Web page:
My college guidance counselor had a derisive saying for people who were familiar with many subject areas but had no one area of expertise: Jack of all trades, master of none. I suffer from a similar problem when it comes to sports — I know a lot about almost every relevant global sport without focusing on any one game. For once, I’d like to play up that fact. So every Monday, I’ll break down a sporting event from the past week that won’t lead SportsCenter or make the Sports Illustrated cover but is fascinating nonetheless. You’ll laugh, you’ll cry, you’ll read about a sport or athlete too “unsexy” for most people to write about at length. Enjoy.
Even without the Wildcats, I would never pass up a chance to bracketologize (get your bracket here).
Favorite: Syracuse. Despite the Orange’s 71-68 loss to Cincinnati in the Big East semifinals, it’s still the squad to beat in the East. Syracuse has a stifling zone defense (24th in the country in scoring defense, 11th in FG% defense), it has a balanced offensive attack led by senior point guard Scoop Jardine, and it has Jim Boeheim. But who will take over for the Orange late in a close game?
Player To Watch: Jared Sullinger, Ohio State power forward. A likely top-two pick last year, Sullinger opted to stay for his sophomore season with the Buckeyes but seemed to actually regress this year, posting worse rebounding and shooting numbers and scoring about the same. But there he was in the Big Ten tournament, scoring 54 points on 21-for-31 shooting in wins over Purdue and Michigan. The Buckeyes are a Final Four team if the good Sullinger shows up — if not, they might not make the Sweet 16.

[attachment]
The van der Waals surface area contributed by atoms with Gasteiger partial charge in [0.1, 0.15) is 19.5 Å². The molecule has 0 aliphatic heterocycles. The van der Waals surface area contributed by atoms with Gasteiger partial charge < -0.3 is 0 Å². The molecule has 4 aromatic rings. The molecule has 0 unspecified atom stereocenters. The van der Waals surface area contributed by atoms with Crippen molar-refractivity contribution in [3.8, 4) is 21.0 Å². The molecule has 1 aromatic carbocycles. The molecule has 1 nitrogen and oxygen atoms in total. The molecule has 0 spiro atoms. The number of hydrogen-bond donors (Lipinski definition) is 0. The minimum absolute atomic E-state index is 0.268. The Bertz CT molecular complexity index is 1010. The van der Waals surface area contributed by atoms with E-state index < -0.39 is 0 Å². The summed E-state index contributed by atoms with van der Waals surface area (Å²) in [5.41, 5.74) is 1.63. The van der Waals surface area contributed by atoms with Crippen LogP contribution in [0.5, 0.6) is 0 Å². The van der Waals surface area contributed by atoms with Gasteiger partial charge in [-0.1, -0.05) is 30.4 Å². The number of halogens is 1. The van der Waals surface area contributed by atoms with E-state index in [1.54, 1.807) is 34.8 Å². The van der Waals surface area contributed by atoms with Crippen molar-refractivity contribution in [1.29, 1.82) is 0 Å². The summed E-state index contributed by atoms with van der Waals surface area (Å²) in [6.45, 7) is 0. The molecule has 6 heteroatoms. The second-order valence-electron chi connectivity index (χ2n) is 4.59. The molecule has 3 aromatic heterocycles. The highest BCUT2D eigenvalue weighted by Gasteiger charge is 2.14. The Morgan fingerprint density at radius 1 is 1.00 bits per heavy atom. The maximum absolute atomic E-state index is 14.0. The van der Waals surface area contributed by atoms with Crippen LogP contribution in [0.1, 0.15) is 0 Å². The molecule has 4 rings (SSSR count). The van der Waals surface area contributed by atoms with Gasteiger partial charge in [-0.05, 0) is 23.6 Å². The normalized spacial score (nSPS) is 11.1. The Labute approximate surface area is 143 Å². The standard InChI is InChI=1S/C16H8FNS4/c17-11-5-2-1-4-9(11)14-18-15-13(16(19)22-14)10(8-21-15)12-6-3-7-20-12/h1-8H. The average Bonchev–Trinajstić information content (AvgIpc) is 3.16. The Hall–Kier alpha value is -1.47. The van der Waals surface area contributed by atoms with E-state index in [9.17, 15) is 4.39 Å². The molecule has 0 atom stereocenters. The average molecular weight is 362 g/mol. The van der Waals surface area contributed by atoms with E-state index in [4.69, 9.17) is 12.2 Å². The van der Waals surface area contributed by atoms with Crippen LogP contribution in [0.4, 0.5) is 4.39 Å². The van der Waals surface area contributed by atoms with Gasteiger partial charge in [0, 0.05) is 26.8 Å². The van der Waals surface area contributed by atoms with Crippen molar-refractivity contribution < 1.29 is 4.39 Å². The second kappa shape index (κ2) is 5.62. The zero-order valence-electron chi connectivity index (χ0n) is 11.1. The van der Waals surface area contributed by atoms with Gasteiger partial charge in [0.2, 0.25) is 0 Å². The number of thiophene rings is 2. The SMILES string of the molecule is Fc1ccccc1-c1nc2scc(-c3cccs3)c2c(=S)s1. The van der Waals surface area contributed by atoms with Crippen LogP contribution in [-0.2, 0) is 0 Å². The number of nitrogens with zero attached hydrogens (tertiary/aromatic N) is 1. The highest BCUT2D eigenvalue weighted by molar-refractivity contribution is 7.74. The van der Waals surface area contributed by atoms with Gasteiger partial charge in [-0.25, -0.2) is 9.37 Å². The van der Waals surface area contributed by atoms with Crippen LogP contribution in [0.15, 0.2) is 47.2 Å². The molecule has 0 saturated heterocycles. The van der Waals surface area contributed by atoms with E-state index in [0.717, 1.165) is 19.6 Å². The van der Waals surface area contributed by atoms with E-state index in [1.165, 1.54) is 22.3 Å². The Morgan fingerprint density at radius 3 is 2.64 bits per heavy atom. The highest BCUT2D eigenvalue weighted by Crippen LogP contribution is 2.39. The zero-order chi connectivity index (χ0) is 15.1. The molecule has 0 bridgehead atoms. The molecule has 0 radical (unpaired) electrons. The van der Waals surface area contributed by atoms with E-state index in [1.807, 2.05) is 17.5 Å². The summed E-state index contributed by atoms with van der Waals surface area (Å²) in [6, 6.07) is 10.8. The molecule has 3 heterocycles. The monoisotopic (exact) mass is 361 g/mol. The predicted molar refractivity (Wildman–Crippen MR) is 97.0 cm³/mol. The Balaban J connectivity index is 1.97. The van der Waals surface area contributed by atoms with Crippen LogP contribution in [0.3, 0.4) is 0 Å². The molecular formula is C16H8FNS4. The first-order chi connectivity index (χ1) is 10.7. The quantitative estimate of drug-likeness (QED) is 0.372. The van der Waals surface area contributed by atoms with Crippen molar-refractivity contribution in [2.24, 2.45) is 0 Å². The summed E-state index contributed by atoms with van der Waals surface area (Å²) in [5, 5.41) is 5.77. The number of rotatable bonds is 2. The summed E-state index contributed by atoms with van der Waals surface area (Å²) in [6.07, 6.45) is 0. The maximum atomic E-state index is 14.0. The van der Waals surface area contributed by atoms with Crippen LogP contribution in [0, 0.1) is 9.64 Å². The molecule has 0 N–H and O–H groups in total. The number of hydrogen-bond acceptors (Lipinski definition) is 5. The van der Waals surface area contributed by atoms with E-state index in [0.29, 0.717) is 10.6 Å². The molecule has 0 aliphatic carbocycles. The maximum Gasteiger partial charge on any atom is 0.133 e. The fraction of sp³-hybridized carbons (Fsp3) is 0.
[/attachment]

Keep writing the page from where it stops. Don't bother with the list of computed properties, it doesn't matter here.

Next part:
Sleeper Pick: Cincinnati. The Bearcats went 7-3 against ranked teams this season and they have perhaps the scariest lineup wrinkle in the region, a smallball unit with four guards and big man Yancy Gates. Their first two games are just down the road in Nashville, and Cincy’s already beaten Syracuse…
Upset Special: (13) Montana over (4) Wisconsin, first round. The Grizzlies have won 19 of their last 20 and avenged the only loss with two convincing wins over Weber State. Wisconsin likes to play slow, plodding games with scores in the 50s; Montana averages 70.6 points a game.
Winner: Florida State. Call me a bandwagon fan after watching the Seminoles beat Duke and UNC on consecutive days to win the ACC tournament title. Whatever. FSU is as athletic as any team in the tournament not named Kentucky and they have four combined wins over the Blue Devils and Tar Heels. Led by hot-shooting Michael Snaer, the Seminoles hold off Syracuse to get to New Orleans.
Favorite: Kansas. Let me get this straight. The No. 1 seed in the region, North Carolina, would have to play Kansas (who has been ranked in the top five for much of the season) in St. Louis, with the Jayhawks getting a chance to beat Roy Williams for the second time in an NCAA tournament? Good luck Tar Heels.
Player To Watch: Robbie Hummel, Purdue forward. Go gaga over Kansas big man Thomas Robinson, sure, but don’t forget about Hummel, who must have endured the most torturous road to this NCAA tourney. The fifth-senior, a stand-up guy who was playing at Purdue when I was covering Big Ten hoops, had to recover from a torn ACL and a missed postseason — not once, but twice.
Sleeper Team: N.C. State. The Wolfpack proved they had the talent in February, when they built a 20-point second half lead at Duke before falling 78-73. And though they’ve had an uneven season, they’re peaking at the right time, winning four straight before falling just short to North Carolina because of several questionable calls. With an overachieving Georgetown squad in its part of the bracket, N.C. State has the right path to the Sweet 16.
Upset Special: (13) Ohio over (4) Michigan, first round. Proving that I hate both Big Ten teams and No. 4 seeds, I gotta take Ohio here after watching the Wolverines struggle mightily to get past an aggressively mediocre Minnesota team in the Big Ten tourney. The Bobcats’ D.J. Cooper overwhelms Tim Hardaway Jr. and Michigan gets an unceremonious first-round exit.